The once Portuguese territory of Goa is India’s smallest state and boasts a regional cuisine famous for its incorporation of seafood, coconut milk and rice. This list of Goa’s top ten restaurants represents the best of south-western Indian cuisine.
Hotel Venite popular lunch spot serving traditional Goan vegetable vindaloo and Portuguese inspired chouricos — a spiced sausage — make this place worth a visit. The coconut-skin lamps and slightly rickety balcony tables which look out onto the light pink and pastel colored buildings across the road add to its quirky and off-kilter charm. The walls are covered with graffiti, some of which dates back to when the restaurant first opened in 1955.This restaurant is a great place to sit back and take in Panjim whilst watching the world go by.
Set up by a Goan couple who wished to preserve the traditional flavors of Goan home cooking, Mum’s Restaurant is the place to go for a taste of the old country. Suzette and her husband have researched and collected family recipes from across North Goa to serve up at their restaurant, which maintains both a homey and fine dining ambience. Techniques and flavors used reflect both the Catholic and Saraswat ways of cooking. Although Goan cuisine is not necessarily known for vegetarian dishes, Mum’s Kitchen’s vegetarian options are extensive and unusual, with dishes such as Bimbli Udamethi, a vegetable dish made with roasted coconut and spices that is a great favourite in Hindu homes.
Located on the first floor balcony of the boutique Panjim Inn Hotel, the Verandah Restaurant is a delightful restaurant which specializes in Goan cuisine. The venue’s balcony, with its beautiful marble topped tables and views out onto the old Latin quarter of Goa, is the perfect place to sip a house cocktail and watch the world go by. Focusing mainly on rich meat dishes with subtle hints of roasted coconut, the menu is extensive and the chefs are accommodating towards those with dietary requirements. If the kitchen isn’t too busy, guests are invited for a traditional Goan cooking demonstration under the supervision of one of the chefs.
Right on the banks of the Mandovi River, the A Tona bar and restaurant — which means ‘afloat’ in Portuguese’ — is a popular local spot for a relaxing drink during the day and a lively evening out once the sun has set. With specialties including Goan grilled meats, peri-peri chicken and vegetarian baked dishes, as well as a knockout location and charming atmosphere, A Tona bar and restaurant it is a must for travellers looking to escape Goa’s many tourist traps.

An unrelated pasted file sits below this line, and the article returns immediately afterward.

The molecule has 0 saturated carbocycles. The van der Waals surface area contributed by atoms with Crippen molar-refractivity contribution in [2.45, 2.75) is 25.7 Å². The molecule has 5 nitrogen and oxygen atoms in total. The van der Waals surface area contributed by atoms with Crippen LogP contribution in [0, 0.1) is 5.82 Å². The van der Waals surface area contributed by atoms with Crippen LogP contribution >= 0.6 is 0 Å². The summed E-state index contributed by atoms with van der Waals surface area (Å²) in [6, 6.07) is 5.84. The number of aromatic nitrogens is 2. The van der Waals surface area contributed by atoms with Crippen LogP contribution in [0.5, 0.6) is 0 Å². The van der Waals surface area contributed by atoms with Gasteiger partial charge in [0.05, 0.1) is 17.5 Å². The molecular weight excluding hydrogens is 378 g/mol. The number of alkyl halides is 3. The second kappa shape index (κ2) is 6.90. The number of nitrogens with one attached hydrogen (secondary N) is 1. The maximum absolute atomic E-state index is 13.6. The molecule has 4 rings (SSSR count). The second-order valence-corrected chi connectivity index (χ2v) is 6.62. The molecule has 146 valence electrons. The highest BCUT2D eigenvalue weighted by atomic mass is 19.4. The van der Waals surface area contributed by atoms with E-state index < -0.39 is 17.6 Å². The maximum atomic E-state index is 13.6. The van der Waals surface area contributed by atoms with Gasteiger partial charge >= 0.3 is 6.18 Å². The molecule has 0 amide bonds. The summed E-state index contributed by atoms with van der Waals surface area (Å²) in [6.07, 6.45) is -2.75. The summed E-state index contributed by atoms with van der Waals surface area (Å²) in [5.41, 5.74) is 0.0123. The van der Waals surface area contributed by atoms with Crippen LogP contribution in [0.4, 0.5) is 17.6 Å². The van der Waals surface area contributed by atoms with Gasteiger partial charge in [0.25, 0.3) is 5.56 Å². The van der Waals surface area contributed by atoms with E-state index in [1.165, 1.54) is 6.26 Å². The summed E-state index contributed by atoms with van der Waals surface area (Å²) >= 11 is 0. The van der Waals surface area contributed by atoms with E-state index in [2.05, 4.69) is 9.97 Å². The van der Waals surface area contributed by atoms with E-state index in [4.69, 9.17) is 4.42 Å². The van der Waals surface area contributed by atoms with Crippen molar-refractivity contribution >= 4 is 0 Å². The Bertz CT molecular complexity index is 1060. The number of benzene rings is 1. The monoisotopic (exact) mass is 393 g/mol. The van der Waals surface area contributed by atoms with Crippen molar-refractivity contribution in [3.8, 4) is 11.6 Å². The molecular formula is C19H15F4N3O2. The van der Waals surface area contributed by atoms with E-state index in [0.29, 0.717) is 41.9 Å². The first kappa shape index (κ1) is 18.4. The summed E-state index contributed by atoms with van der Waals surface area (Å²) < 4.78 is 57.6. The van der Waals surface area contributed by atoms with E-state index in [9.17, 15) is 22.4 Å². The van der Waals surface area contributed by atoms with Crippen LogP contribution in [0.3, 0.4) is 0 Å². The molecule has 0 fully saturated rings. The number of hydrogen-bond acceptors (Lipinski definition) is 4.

A family owned joint run by Mericana and Patrick D’Souza, Bhatti Village is a true taste of Goa. Without a menu, guests rely on Patrick to make recommendations for dishes which change according to the season. The restaurant is known for its gaboi (fish roe), samarachi kodi (dried prawn curry) and pickled mackerels. In addition to delicious food, the restaurant is full of curious objects collected by the family, each with a story to tell. The collection includes huge casks that were once used to store a locally brewed liquor known as feni and a giant whale rib which has been converted into a glass rack! To avoid disappointment, book in advance as the restaurant only seats 40 and is only open for dinner.
For those fortunate enough to find themselves on the sleepy Goan island of Chorao, a few miles off the coast of Panjim, LaFayette Bar and Restaurant is a must visit destination. Not only does it seem to stay open all day, but the food is freshly prepared, spicy and full of flavor. With ice cold beer, fried mackerel and hot fish curries, Fatima Fernandes the cook is extremely hospitable and will often sit down for a chat. The entrance is fairly unassuming but she assures guests that she never closes her home to hungry visitors.
Some may argue that real Goan food can only be found in beach side shacks and small restaurants. However, the owner of the Upper House is on a mission to see that Goan staples such balchao (salt-mango pickle), crab xec-xec (crab cooked in a thick, roasted coconut sauce) and vindaloo are given the recognition they deserve in a high-end environment. Many of the dishes retain the Portuguese influence common to Goan cuisine, such as the cafreal, a lightly spiced chicken in a green masala gravy that originated from Portuguese merchants from the colonies. The restaurant believes in keeping things simple, local and homemade to ensure its popularity with locals and tourists alike.
Tuscany Gardens in Candolim is a welcome break from the often heavy, coconut-rich Goan cuisine. Specialising in freshly baked thin crust pizza and homemade pastas, the restaurant gardens are a tranquil and romantic environment in which to lose oneself for an evening. Whilst the food is not strictly Indian, the menu reflects Goan specialities in the seafood department, with plenty of emphasis on prawns, tuna and calamari. Dishes are reasonably priced and the owners make every effort to pair food with locally produced Indian wines.
Serving up North Indian classics, Sher-E-Punjab is a cut above most roadside lunch cafes. As well as mildly spiced favorites like butter chicken and paneer tikka, the food is tasty and suitable for younger travelers too. There is air conditioning throughout the restaurant and a garden terrace at the back, tucked away from the traffic of Panjim. With a wide ranging menu for vegetarians and a selection of fresh juices, Sher-E-Punjab’s tandoori cuisine comes highly recommended.